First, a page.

By Saad Hafiz:
A decade after Pakistan became a frontline country in the global war on terror, domestic terrorist organizations, particularly the Tehrik-i-Taliban (Pakistan) look as strong as ever. There has been speculation that the murderous attack on Malala Yousufzai, the 14-year-old girls’ rights activist, by a Taliban hit squad which has led to an unusual outcry in Pakistan and abroad, may be the tipping point that will galvanize popular opinion to support vigorous action against terror groups. This would require that the country accept something that it has been unable to thus far, which is that all forms of terrorism are evil with no shades of grey.
There has been longstanding reluctance within the government and society to stand up to Islamic groups that preach hatred and practice violence, which probably stems from a fear of appearing un-Islamic. Pakistan has long had trouble countering the ideologies that drive individuals to commit acts of violence, despite success in arresting suspected militants and breaking up terror plots. It is hard at times to distinguish between state and terrorist ideologies, as both categorize which citizens can be considered ‘Muslims’ and ‘non-Muslims’, which gives rise to the muddled and hateful beliefs in society and promotes violence.
Many national political leaders, unwilling to condemn terrorism in clear and unequivocal terms, go to shameful lengths to obfuscate the terrorism issue with national resistance or jihad. Few of these ‘leaders’ clearly acknowledge that terrorists have killed over forty thousand of their fellow Pakistanis, and are preparing to kill more. Instead, they harp on about the lack of understanding in the international community about the sacrifices Pakistan has made by joining the ‘war on terror’. The seriousness of terrorism is lost as these ‘leaders’ try to score political points. Also far too often, sections of the domestic media refuse to use the word terrorist, in the naive and mistaken belief that to report violence as a terrorist act is to cast judgment on the perpetrators’ cause. By pretending that everything is relative, these news media deny the very existence of terrorism.
The smart terror groups gain influence through apologists in the media, in the political ranks, and in mosques and madrasas. They are unambiguous in their tactics, using violence against civilian, police and military targets, to keep the populace on the edge and the security forces at bay. Their ultimate objective is to gain national power to establish the rigid Islamic orthodoxy they espouse. They are not afraid to utilise false scapegoats and foreign bogeymen, particularly the appealing anti-US argument, in order to justify their murderous campaign.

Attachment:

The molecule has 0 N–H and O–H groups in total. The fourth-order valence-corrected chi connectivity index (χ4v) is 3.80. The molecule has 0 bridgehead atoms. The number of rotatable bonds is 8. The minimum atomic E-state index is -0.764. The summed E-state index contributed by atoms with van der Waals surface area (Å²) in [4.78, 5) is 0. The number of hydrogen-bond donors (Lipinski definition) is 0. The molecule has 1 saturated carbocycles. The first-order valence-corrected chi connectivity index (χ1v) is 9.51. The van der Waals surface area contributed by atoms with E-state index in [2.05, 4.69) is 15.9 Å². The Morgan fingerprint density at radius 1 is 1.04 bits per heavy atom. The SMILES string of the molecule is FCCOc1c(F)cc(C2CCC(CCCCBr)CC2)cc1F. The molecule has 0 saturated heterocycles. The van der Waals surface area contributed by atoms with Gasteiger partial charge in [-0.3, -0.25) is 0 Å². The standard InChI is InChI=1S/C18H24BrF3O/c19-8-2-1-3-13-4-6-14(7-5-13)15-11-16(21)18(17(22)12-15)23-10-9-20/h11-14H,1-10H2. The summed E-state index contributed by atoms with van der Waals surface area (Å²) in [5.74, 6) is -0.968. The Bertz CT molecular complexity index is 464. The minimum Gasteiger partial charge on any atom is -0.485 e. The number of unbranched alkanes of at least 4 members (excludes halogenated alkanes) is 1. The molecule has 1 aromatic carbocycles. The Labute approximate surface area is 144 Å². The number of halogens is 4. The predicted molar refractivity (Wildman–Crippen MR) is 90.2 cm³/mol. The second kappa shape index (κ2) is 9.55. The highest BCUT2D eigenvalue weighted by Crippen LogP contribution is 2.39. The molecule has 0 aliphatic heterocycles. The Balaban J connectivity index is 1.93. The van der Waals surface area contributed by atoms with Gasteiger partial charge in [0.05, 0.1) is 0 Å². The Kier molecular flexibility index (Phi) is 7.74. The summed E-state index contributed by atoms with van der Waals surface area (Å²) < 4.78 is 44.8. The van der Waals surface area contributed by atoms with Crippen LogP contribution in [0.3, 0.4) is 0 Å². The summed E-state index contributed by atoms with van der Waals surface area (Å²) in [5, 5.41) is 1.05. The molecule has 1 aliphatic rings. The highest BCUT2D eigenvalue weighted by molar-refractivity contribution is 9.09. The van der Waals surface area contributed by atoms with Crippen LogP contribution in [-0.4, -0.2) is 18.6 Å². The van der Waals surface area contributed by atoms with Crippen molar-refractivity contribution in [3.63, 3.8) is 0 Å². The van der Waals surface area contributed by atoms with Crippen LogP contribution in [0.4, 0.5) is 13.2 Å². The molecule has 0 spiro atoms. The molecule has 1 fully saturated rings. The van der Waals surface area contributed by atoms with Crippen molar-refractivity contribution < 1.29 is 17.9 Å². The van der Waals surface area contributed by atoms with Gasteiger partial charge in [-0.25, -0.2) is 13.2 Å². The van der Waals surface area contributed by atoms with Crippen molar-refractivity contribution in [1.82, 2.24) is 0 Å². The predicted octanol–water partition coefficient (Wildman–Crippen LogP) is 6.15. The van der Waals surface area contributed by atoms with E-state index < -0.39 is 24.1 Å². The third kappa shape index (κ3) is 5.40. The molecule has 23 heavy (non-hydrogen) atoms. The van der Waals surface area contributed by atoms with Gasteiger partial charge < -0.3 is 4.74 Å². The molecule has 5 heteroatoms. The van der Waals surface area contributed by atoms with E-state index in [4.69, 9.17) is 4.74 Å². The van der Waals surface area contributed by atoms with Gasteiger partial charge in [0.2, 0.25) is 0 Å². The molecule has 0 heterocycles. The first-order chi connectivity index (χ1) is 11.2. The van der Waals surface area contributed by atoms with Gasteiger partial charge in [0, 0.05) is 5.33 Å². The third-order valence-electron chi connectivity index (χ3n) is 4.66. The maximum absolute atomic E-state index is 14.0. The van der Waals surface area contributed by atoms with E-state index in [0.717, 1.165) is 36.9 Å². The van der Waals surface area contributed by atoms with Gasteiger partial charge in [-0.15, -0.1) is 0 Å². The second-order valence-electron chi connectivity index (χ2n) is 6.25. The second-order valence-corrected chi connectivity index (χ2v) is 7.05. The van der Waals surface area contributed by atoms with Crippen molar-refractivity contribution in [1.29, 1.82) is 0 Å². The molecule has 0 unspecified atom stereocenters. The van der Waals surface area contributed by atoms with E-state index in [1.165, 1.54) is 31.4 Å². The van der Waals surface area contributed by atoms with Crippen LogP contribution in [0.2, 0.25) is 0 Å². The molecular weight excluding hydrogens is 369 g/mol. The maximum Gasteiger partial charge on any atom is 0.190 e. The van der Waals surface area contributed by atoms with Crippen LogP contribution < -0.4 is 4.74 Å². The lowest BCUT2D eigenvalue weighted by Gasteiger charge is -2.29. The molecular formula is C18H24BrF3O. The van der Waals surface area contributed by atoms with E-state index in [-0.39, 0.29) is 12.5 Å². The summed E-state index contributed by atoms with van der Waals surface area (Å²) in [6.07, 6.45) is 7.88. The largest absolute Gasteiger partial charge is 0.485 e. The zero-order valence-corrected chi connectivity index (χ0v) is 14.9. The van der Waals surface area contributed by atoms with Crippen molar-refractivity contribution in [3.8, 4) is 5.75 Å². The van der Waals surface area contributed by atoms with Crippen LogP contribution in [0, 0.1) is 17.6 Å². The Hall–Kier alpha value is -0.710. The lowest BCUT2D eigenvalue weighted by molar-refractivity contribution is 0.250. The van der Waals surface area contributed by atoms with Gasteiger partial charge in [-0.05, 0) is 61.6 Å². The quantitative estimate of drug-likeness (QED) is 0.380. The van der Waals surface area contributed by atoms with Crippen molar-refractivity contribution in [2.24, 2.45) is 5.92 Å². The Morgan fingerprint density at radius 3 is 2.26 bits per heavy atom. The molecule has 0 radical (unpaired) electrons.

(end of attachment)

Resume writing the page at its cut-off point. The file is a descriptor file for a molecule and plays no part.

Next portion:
Some ‘security’ analysts in the media blame the invasion of Afghanistan by foreign troops, for the dreadful situation Pakistan now finds itself. They imply that the nation’s present day terrorists never existed until the fanatics displaced by foreign invasion came over the Afghan border and found sanctuary amid the lawless, savage, but culturally hospitable Pushtun tribes. These tribes at that very time were being encouraged, with signs of modest success, to join mainstream Pakistan. But the displaced militants from across the border began energetic campaigns of propaganda and hatred, and then wreaked havoc by brainwashing home-grown barbarians to develop their own brand of evil mayhem. The state’s past sponsorship of domestic terror groups as strategic ‘assets’, used for causing cross-border mayhem and sectarian violence, is conveniently forgotten.
The scale of evil that terrorism represents is described in Dante’s Divine Comedy, whose author was influenced by references to the Seven Deadly Sins in the Book of Proverbs from the Hebrew Bible: “These six things doth the lord hate; yea, seven are an abomination unto him. A proud look, a lying tongue, and hands that shed innocent blood, a heart that deviseth wicked imaginations, feet that be swift in running unto mischief, a false witness that speaketh lies and he that soweth discord among brethren.“ This is not an argument for state vengeance, but for honesty that this profound evil exists, and the actions of terrorist are evil whatever its cause or motivation. As young Malali was fighting for her life, a Taliban spokesman called the teen’s campaign for women’s education an “obscenity” and “a symbol of Western culture,” promising that if she survived they would again try to kill her. One does finds it truly baffling, that any state or society would want to consider negotiating with this extent of human malevolence.
To make counter-terrorism efforts more effective, the government could consider the establishment of a widespread national counter-terrorism program that would bring together different government ministries focused on religion and education with civil society groups and Islamic organizations. It is important to try holistic approaches to countering extremism and terrorism through understanding their fundamental causes. Factors like unemployment, economic deprivation and injustice that compel the people towards extremism can be analyzed. Programs can be implemented that bring reformed terrorists into the social and political mainstream. It also follows that all counter-terrorism activities should respect for human rights and must adhere to the rule of law. Government institutions must act within legal mandates while countering terrorism. That said, the nation cannot allow itself to be frightened by threats and must meet aggression with full force, ensuring that terrorism is never allowed to prevail.